A bill that would permit journalists to withhold their sources from federal prosecutors except in cases involving national security cleared the Senate Judiciary Committee on Thursday.
The so-called federal shield law, sponsored by Sens. Arlen Specter (D-Pa.) and Chuck Schumer (D-N.Y.), arrives after months of political wrangling over how expansive the bill's protections might be -- a fight that at one point threatened to scuttle the legislation.
“Today has been a long time coming. The bill creates a fair standard to protect the public interest, journalists, the news media, bloggers, prosecutors and litigants,” Specter said. “This marks a major improvement over current procedures where journalists have been threatened, fined and jailed for appropriately protecting sources."
Under the landmark bill -- versions of which have long existed in most states -- journalists could not be required to disclose their sources in federal court, except in cases in which their silence threatens state secrets or domestic security.
However, that definition of what, exactly, constituted a "national security" threat proved to be an early point of consternation between President Barack Obama and key Senate Democrats.
The White House wanted a standard that would have offered a slight advantage to federal prosecutors, while Democrats feared that would only threaten the fourth estate's independence. But as negotiations grew tense, threatening to kill the bill for the second year in a row, both sides moderated their needs and compromised.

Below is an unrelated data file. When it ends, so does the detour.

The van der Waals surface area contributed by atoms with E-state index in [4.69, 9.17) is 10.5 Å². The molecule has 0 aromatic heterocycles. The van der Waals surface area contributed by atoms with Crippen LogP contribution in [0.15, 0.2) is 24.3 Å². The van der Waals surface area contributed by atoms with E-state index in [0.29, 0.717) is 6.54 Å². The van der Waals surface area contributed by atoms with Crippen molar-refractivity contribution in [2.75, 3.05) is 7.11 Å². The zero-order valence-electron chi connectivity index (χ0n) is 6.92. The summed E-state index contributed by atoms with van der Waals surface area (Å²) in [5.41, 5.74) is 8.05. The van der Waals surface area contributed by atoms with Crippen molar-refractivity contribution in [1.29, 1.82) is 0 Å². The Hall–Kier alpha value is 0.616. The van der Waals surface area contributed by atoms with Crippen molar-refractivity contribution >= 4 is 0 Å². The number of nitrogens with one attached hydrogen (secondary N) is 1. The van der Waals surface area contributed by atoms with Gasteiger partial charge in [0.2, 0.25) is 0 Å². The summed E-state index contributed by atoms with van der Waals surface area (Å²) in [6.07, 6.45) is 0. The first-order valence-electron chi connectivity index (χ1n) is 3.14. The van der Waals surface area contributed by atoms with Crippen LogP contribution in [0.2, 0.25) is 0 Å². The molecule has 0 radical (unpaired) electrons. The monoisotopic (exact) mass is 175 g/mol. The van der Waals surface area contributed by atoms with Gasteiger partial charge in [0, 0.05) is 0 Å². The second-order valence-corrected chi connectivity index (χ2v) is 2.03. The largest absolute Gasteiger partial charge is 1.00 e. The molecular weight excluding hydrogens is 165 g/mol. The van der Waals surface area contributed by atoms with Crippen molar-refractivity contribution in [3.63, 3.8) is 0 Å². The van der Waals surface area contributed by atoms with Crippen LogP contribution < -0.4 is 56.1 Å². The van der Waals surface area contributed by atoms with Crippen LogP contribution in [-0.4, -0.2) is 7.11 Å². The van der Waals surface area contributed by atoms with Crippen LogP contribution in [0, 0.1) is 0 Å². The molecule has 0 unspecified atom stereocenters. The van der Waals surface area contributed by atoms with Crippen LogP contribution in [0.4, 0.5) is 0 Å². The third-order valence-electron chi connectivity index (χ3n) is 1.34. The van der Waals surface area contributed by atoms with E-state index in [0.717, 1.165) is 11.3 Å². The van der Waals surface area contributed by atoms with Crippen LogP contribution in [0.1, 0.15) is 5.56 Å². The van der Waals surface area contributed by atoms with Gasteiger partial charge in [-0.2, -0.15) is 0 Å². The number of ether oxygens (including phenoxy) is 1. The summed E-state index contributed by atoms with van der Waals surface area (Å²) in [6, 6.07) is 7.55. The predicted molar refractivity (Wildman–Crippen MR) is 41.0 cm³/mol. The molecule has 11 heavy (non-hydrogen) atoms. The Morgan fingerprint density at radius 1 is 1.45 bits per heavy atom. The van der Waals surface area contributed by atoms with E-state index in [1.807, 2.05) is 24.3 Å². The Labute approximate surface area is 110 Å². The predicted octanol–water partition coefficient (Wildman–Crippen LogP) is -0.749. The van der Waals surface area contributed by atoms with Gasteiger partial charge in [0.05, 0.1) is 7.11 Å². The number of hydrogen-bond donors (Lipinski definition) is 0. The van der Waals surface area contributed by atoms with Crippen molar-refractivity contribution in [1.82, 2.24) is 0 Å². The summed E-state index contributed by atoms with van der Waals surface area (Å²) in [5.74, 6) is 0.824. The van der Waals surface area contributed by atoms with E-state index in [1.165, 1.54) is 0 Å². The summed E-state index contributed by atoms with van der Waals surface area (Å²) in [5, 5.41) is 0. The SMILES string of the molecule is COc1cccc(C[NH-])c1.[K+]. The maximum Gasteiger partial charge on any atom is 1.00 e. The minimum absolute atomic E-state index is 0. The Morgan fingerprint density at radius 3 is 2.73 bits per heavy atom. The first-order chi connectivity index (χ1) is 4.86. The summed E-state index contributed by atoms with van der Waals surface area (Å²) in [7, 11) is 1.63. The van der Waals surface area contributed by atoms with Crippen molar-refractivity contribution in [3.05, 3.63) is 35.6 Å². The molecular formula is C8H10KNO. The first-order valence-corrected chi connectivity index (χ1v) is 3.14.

"After months of talks, we’ve struck the right balance between the national security concerns and the public’s right to know," Schumer said in a statement. "This bill will ensure a free press, which is a cornerstone of our democracy."
The revised proposal also serves a key victory to bloggers, who were included in the Free Flow of Information Act's definition of "journalist."
Previous iterations of the federal shield law did not extend those protections to writers who were self-employed or otherwise unaffiliated with established publications. It is unclear whether House lawmakers, however, would preserve the Senate's language once the bill reaches the lower chamber's floor.